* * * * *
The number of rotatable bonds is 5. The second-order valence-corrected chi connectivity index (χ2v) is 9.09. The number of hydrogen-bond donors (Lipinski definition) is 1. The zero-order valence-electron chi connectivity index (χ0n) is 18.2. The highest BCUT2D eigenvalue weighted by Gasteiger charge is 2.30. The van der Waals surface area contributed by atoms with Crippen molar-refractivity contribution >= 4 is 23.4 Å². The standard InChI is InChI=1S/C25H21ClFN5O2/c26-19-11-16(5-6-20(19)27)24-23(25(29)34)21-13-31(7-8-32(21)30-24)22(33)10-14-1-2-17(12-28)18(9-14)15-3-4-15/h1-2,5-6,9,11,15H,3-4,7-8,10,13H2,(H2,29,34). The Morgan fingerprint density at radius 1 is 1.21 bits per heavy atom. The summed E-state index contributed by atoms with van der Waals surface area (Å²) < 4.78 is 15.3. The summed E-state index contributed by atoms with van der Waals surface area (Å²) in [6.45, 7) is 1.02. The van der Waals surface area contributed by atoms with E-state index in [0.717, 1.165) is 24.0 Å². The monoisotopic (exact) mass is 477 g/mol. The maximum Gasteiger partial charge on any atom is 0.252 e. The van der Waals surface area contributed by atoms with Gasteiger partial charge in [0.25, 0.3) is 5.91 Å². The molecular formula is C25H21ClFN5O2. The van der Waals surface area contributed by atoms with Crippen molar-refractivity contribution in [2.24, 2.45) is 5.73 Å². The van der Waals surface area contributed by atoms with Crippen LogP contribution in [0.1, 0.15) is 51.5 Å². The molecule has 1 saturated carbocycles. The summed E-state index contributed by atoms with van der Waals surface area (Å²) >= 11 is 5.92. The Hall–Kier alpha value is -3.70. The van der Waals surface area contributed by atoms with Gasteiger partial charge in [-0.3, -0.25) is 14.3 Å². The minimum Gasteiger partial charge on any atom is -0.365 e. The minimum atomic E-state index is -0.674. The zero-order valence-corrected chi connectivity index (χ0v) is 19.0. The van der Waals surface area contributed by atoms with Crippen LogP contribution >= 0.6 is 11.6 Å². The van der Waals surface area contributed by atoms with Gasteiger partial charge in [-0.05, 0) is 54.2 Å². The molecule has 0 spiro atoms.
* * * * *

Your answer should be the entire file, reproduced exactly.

The number of rotatable bonds is 5. The second-order valence-corrected chi connectivity index (χ2v) is 9.09. The number of hydrogen-bond donors (Lipinski definition) is 1. The zero-order valence-electron chi connectivity index (χ0n) is 18.2. The highest BCUT2D eigenvalue weighted by Gasteiger charge is 2.30. The van der Waals surface area contributed by atoms with Crippen molar-refractivity contribution >= 4 is 23.4 Å². The standard InChI is InChI=1S/C25H21ClFN5O2/c26-19-11-16(5-6-20(19)27)24-23(25(29)34)21-13-31(7-8-32(21)30-24)22(33)10-14-1-2-17(12-28)18(9-14)15-3-4-15/h1-2,5-6,9,11,15H,3-4,7-8,10,13H2,(H2,29,34). The Morgan fingerprint density at radius 1 is 1.21 bits per heavy atom. The summed E-state index contributed by atoms with van der Waals surface area (Å²) < 4.78 is 15.3. The summed E-state index contributed by atoms with van der Waals surface area (Å²) in [6.45, 7) is 1.02. The van der Waals surface area contributed by atoms with E-state index in [0.717, 1.165) is 24.0 Å². The monoisotopic (exact) mass is 477 g/mol. The maximum Gasteiger partial charge on any atom is 0.252 e. The van der Waals surface area contributed by atoms with Gasteiger partial charge in [0.25, 0.3) is 5.91 Å². The molecular formula is C25H21ClFN5O2. The van der Waals surface area contributed by atoms with Crippen molar-refractivity contribution in [2.24, 2.45) is 5.73 Å². The van der Waals surface area contributed by atoms with Crippen LogP contribution in [0.1, 0.15) is 51.5 Å². The molecule has 1 saturated carbocycles. The summed E-state index contributed by atoms with van der Waals surface area (Å²) >= 11 is 5.92. The Hall–Kier alpha value is -3.70. The van der Waals surface area contributed by atoms with Gasteiger partial charge in [-0.3, -0.25) is 14.3 Å². The minimum Gasteiger partial charge on any atom is -0.365 e. The minimum atomic E-state index is -0.674. The zero-order valence-corrected chi connectivity index (χ0v) is 19.0. The van der Waals surface area contributed by atoms with Crippen LogP contribution >= 0.6 is 11.6 Å². The van der Waals surface area contributed by atoms with Gasteiger partial charge in [-0.05, 0) is 54.2 Å². The molecule has 0 spiro atoms.